I would submit that there are few organizations in professional sports as loyal as the Baltimore Orioles. They take care of their own for the most part. You can look at how many former stars that retain jobs with the organization to see that. It is that good or bad?
The father of NBA star Anthony Davis recently stated that he wouldn’t want his son playing for the Boston Celtics because the organization has no loyalty. Mr. Davis was referring to how the Celtics had traded Isaiah Thonas Jr. after he led them to the eastern conference finals, and after he had to miss time to deal with the death of his sister. It does come off as incredibly cold.
However Boston’s simply wheeling and dealing – at least that’s what GM Danny Ainge would say. He’s trying to better the team. But the price of doing it in that manner appears to be loyalty. Speaking for myself, I much prefer the Orioles’ approach of taking care of their own.
Granted the O’s traded almost their entire team last year. However it wasn’t as coldly done as some franchises do it. There’s also a difference between busting up a losing team and continually wheeling and dealing while you’re a contender.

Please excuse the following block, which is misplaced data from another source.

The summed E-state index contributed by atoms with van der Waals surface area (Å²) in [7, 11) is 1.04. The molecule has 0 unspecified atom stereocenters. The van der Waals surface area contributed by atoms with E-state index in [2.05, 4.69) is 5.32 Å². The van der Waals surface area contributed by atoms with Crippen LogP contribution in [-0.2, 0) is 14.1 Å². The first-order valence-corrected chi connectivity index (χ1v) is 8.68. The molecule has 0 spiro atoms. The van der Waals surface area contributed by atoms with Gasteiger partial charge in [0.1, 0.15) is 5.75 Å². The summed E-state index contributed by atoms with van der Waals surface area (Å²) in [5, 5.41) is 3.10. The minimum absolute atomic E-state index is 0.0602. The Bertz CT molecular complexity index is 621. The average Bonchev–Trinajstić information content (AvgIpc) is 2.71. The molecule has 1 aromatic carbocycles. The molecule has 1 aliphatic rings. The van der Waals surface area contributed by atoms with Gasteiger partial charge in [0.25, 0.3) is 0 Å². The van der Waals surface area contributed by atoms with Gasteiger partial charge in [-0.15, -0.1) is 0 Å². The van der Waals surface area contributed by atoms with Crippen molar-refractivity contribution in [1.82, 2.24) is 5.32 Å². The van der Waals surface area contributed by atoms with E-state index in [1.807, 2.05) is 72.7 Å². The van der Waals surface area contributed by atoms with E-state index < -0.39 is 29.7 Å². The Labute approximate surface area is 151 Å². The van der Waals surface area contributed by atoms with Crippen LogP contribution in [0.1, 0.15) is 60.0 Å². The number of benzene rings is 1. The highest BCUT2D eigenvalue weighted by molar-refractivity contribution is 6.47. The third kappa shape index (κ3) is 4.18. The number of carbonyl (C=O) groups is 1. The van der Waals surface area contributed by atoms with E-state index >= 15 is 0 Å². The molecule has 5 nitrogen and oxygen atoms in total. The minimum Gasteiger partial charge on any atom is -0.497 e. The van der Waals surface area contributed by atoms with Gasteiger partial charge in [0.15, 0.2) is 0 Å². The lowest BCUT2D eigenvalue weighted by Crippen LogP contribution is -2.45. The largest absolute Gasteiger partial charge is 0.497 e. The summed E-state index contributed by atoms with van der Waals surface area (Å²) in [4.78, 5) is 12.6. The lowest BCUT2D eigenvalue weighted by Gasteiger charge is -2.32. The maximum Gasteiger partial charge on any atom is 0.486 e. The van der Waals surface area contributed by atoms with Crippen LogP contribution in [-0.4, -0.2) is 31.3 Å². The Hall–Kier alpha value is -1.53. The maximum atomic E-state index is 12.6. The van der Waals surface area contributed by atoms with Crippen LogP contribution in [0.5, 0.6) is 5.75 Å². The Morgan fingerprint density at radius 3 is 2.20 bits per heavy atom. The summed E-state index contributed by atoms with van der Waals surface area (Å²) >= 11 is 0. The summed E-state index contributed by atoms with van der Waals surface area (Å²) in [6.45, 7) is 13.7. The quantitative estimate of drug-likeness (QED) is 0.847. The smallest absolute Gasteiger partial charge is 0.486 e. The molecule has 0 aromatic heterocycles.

There’s also another reason why loyalty is a good thing in sports. It allows your community and your fans to form bonds with the players. Baltimore fans had a bond with the Orioles of the 1970’s and 80’s. They lived in the community, their kids went to school with the kids of their fans, etc. We also saw that level of bonding with the most recent crop of O’s; the Machado, Hardy, Jones, etc. group.
That makes things a lot easier in the sense that the community is imbedded with those players. If you simply import the best team money can buy every year, I’m not sure there’s the same draw to the players or the team. When you allow it to happen organically, it can make a difference.
Different strokes for different folks, I suppose. Time will tell which way works better. But given any circumstance, I’ll take loyalty every time.